The other day, planning a simple late-summer dinner of Caprese salad (fresh sliced tomatoes and fresh mozzarella, dressed with oil and vinegar and garlic and topped with plenty of fresh basil), I dropped by my neighborhood wine shop with cheap Chianti in mind.

Something called "Via Firenze" looked like it would fill the bill: A simple Chianti from the good 2005 vintage, it was tagged at a pre-inflationary price, just $7.99. The name ("The Way of Florence") struck me as one of those imaginary wineries created to foster a sense of romance. Sure enough, the wine proved to be of anonymous origin, bottled by a firm called C. Campagna Gello in Pisa, and imported to the U.S. by North Lake Wines, a division of the giant beverages conglomerate Constellation Wines.

Industrial stuff? Maybe. Still, at 8 bucks and bearing the Chianti DOC label, it was worth a try. As it turned out, it was simple but fresh, more than just palatable, a very good buy at the single-digit price. My tasting notes are below.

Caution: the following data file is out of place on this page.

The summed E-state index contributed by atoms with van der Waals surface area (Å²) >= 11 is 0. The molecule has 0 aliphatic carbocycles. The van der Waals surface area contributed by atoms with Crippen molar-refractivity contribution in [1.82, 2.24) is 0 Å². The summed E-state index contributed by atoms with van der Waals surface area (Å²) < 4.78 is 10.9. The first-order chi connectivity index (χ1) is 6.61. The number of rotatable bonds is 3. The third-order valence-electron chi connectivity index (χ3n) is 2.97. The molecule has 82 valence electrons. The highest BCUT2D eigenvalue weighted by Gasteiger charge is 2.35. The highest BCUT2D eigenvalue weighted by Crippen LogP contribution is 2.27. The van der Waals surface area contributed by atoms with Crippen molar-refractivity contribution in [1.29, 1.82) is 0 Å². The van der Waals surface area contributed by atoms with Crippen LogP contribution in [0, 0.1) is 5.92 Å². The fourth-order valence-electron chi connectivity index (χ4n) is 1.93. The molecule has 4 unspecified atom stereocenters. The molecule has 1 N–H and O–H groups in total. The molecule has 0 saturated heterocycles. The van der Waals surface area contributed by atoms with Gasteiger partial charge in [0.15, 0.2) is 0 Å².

"Via Firenze" 2005 Chianti ($7.99)

Via Firenze

Clear ruby, with sunset glints of reddish-orange against the light. Black cherries and light spice, typical of Chianti, a bit on the shy side. More open on the palate, bright tart-cherry fruit and snappy acidity, with more than a touch of tannic astringency carrying into the finish. Nothing fancy, but as a Chianti should be, a fine food wine at an old-fashioned, rational 12% alcohol. U.S. importer: North Lake Wines, Madera, Calif. (Sept. 6, 2008)

FOOD MATCH: Modest Chianti is stereotypical with pasta in tomato sauce, and fine with red meat. This one made an appealing match with a meatless dinner salad, caprese made tricolor with red, yellow and green heirloom tomatoes. The wine married nicely with the fresh tomatoes and creamy fresh mozzarella, and it really sang with the fresh basil.

VALUE: I won't recommend a wine just because it's cheap, but in today's economy, a good, clean and balanced $8 table wine is a thing to treasure.